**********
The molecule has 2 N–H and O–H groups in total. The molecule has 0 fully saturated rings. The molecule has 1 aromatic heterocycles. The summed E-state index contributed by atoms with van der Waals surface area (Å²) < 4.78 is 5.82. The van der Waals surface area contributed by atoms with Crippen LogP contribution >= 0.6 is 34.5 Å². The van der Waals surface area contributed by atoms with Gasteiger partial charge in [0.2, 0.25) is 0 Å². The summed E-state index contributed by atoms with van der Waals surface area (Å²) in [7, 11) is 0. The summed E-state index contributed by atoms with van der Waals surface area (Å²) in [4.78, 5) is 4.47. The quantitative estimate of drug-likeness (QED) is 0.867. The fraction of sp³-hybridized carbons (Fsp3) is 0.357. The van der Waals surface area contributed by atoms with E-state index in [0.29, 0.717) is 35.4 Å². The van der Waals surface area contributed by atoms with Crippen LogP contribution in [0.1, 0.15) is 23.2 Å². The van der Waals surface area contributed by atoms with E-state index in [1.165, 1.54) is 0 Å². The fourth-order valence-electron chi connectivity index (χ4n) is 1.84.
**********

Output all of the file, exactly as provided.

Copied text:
The molecule has 2 N–H and O–H groups in total. The molecule has 0 fully saturated rings. The molecule has 1 aromatic heterocycles. The summed E-state index contributed by atoms with van der Waals surface area (Å²) < 4.78 is 5.82. The van der Waals surface area contributed by atoms with Crippen LogP contribution >= 0.6 is 34.5 Å². The van der Waals surface area contributed by atoms with Gasteiger partial charge in [0.2, 0.25) is 0 Å². The summed E-state index contributed by atoms with van der Waals surface area (Å²) in [7, 11) is 0. The summed E-state index contributed by atoms with van der Waals surface area (Å²) in [4.78, 5) is 4.47. The quantitative estimate of drug-likeness (QED) is 0.867. The fraction of sp³-hybridized carbons (Fsp3) is 0.357. The van der Waals surface area contributed by atoms with E-state index in [0.29, 0.717) is 35.4 Å². The van der Waals surface area contributed by atoms with Crippen LogP contribution in [0.1, 0.15) is 23.2 Å². The van der Waals surface area contributed by atoms with E-state index in [1.165, 1.54) is 0 Å². The fourth-order valence-electron chi connectivity index (χ4n) is 1.84.